A new vineyard in Hendersonville, North Carolina, brings a touch of the Old World to a 67-acre ridgetop setting in the Blue Ridge Mountains.
Stone Ashe Vineyard opened July 17 with five wines and 13 acres of vines framed by mountain vistas. Floor-to-ceiling windows in the tasting room offer panoramic views of several peaks, including Bearwallow, Sugarloaf and Bald Top mountains.
Owners Craig and Tina Little wanted to replicate the vineyard experience of Bordeaux, France, with steep slopes, a moderate climate and comparable soil conditions. They found their perfect terroir on a 2,700-foot mountain just outside of Tina’s hometown of Hendersonville.
The vineyard consists of nine blocks growing seven grape varietals on various slopes. Vines were cloned from legacy vines in France and carefully planted by the Littles. Varietals are riesling, chardonnay, sauvignon blanc, cabernet sauvignon, cabernet franc, merlot and petit verdot.
“The idea was to take clones that were used to the same climate in which they had grown for a thousand years in Bordeaux and put them in a similar climate here,” Craig says. “We want to educate people on North Carolina wines, showing we can grow quality grapes here for remarkable wine that’s on par with other regions by finding the right site and farming it correctly.”
The vineyard’s name, Stone Ashe, is also tied to the terroir. It comes from the stony ashe soil predominate on the site. The Littles are excited their vineyard is the sixth to put down roots in Henderson County’s newly designated Crest of the Blue Ridge American Viticultural Area.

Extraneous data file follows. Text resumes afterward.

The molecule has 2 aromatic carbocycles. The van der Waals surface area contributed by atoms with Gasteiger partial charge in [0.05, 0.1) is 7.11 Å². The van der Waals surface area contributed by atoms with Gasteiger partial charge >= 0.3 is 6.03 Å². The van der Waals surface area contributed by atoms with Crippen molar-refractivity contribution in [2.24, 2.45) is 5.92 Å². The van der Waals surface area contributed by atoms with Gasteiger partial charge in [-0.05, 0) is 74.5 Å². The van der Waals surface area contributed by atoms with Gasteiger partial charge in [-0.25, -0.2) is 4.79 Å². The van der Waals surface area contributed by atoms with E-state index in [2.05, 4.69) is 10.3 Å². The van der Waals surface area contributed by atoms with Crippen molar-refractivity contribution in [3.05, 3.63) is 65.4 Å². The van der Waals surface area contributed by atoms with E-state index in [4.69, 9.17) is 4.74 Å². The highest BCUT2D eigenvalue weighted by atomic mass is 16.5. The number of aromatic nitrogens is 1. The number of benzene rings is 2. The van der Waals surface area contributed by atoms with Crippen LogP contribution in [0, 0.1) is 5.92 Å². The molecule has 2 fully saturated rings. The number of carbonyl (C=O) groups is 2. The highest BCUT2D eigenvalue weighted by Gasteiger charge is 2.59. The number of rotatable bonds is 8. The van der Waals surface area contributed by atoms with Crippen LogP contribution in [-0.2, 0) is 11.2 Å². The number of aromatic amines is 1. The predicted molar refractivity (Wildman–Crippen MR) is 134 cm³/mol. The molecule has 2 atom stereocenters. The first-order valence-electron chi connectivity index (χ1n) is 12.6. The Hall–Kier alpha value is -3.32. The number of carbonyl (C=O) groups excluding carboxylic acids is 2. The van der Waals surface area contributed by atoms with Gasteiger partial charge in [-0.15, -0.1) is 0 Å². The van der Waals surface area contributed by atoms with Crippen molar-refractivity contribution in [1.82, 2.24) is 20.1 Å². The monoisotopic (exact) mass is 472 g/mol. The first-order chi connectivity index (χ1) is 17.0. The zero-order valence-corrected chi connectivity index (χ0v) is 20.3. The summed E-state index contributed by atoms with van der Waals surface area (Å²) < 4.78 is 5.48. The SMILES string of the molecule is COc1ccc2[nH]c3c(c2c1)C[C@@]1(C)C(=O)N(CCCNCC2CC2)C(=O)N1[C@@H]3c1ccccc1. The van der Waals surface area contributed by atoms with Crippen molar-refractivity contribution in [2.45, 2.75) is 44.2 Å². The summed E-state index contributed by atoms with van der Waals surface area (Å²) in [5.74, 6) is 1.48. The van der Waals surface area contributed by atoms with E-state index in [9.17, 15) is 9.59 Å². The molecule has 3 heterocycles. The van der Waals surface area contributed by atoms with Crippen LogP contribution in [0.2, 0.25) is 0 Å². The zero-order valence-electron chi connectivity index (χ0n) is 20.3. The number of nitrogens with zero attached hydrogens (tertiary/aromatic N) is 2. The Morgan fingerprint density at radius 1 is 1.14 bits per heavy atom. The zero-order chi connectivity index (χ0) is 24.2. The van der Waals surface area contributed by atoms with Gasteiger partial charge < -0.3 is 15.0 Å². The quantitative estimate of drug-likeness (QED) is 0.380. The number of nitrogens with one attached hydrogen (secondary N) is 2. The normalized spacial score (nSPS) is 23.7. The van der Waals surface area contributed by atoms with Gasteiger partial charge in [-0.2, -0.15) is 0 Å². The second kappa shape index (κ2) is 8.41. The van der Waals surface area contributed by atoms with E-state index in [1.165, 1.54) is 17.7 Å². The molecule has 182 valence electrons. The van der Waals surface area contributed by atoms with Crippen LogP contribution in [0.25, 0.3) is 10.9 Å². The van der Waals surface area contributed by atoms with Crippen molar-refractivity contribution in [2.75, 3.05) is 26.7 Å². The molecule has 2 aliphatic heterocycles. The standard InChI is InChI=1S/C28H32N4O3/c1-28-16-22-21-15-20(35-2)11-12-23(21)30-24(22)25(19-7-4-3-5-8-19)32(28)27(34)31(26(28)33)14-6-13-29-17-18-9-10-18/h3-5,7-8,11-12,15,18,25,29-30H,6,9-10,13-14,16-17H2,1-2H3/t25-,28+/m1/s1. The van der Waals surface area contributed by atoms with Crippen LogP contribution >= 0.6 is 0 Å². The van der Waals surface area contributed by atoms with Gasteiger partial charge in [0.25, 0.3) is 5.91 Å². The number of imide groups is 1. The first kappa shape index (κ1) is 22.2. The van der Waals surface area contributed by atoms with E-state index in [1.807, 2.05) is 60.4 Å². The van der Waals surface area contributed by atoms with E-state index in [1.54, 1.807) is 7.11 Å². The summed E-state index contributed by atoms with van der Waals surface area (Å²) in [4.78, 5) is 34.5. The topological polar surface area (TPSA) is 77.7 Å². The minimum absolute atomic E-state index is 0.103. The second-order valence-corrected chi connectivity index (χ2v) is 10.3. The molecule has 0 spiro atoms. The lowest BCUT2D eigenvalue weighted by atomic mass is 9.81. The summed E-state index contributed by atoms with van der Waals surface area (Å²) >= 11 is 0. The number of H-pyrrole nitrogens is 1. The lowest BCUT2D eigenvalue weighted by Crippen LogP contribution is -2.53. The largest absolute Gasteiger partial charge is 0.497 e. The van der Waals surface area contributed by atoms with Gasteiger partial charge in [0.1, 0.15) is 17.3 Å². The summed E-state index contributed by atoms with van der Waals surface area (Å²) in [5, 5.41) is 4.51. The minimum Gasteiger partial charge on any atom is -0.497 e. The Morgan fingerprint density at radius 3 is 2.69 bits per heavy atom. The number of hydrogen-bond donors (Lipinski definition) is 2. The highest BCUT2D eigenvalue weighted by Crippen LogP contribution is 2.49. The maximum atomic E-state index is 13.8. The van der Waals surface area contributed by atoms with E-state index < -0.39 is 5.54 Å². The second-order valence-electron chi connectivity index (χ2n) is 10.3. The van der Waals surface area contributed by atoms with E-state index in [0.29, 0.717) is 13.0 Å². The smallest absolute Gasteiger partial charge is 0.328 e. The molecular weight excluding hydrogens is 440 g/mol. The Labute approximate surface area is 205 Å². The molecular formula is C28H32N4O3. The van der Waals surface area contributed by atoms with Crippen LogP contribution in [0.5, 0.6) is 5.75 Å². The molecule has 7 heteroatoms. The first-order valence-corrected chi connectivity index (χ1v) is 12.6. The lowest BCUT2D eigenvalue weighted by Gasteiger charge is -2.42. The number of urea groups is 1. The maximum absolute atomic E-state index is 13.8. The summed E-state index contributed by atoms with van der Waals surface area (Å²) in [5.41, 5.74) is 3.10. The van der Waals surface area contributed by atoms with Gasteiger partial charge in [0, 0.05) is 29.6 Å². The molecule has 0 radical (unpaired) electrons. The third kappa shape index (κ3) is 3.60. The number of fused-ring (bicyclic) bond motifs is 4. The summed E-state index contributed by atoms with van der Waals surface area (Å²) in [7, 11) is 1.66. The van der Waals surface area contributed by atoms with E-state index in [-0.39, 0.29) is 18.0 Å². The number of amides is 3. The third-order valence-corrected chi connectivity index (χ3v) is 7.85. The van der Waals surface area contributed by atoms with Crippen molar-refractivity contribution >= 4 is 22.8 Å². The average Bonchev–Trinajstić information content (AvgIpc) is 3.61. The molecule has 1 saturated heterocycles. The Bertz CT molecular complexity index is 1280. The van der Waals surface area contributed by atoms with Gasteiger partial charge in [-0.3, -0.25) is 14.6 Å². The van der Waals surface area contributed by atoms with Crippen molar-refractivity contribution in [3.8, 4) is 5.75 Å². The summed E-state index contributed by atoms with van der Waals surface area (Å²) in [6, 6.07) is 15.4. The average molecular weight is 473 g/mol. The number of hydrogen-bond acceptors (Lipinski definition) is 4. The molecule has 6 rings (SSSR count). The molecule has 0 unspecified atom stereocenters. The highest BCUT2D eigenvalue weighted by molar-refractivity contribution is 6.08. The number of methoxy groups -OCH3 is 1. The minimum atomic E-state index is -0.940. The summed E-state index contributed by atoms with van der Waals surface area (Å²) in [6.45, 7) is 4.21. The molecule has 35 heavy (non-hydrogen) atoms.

“Having that AVA designation is going to bring more and more prestige to this area,” Craig explains. “The wineries here are making some superior wines and really elevating the process.”
Stone Ashe is currently open Thursday through Sunday offering three white wines, one rosé and one red. The three whites, along with the rosé, come from grapes grown on-site. Winemaker Chris Denesha of plēb winery in Asheville crafted those four wines in collaboration with Craig. The red is a blend from Childress Vineyards in the Yadkin Valley, highlighting N.C. viticulture until estate reds are ready to bottle.
Stone Ashe’s 3,100-square-foot tasting room includes a catering kitchen, bar, covered patio and deck. It is airy and spacious with a 25-foot cathedral ceiling framed with Douglas fir timbers inside and cedar timbers outside. Its modern farmhouse motif and warm decor are the product of Polish + Pop Design of Charleston, S.C.
All state and federal COVID-19 protocols are being followed, including masks for employees and patrons, hand-sanitizer stations, reduced capacity in the tasting room and only pre-packaged snacks available. Traditional tastings have been replaced by flights, or guests can order wine by the glass or bottle. The intersection of food and wine is another area of emphasis.
“People are welcome to bring a picnic,” Tina says. “We are set up to have food trucks, and we have a catering kitchen for groups and events.”
Long-term plans call for two to three more acres of grapes and a winemaking facility on-site. Craig studied enology at UC Davis and Washington State University and will transition into the winemaking role, while maintaining a close watch on the vineyard. The philosophy will always be to limit human and chemical intervention in the vineyard and the wines.
“We want wines that reflect the terroir,” Craig says. “The more we do to the wine, the more we decrease the terroir and what makes this place unique. The wines will reflect this property.”
For more information, visit Stoneashevineyards.com.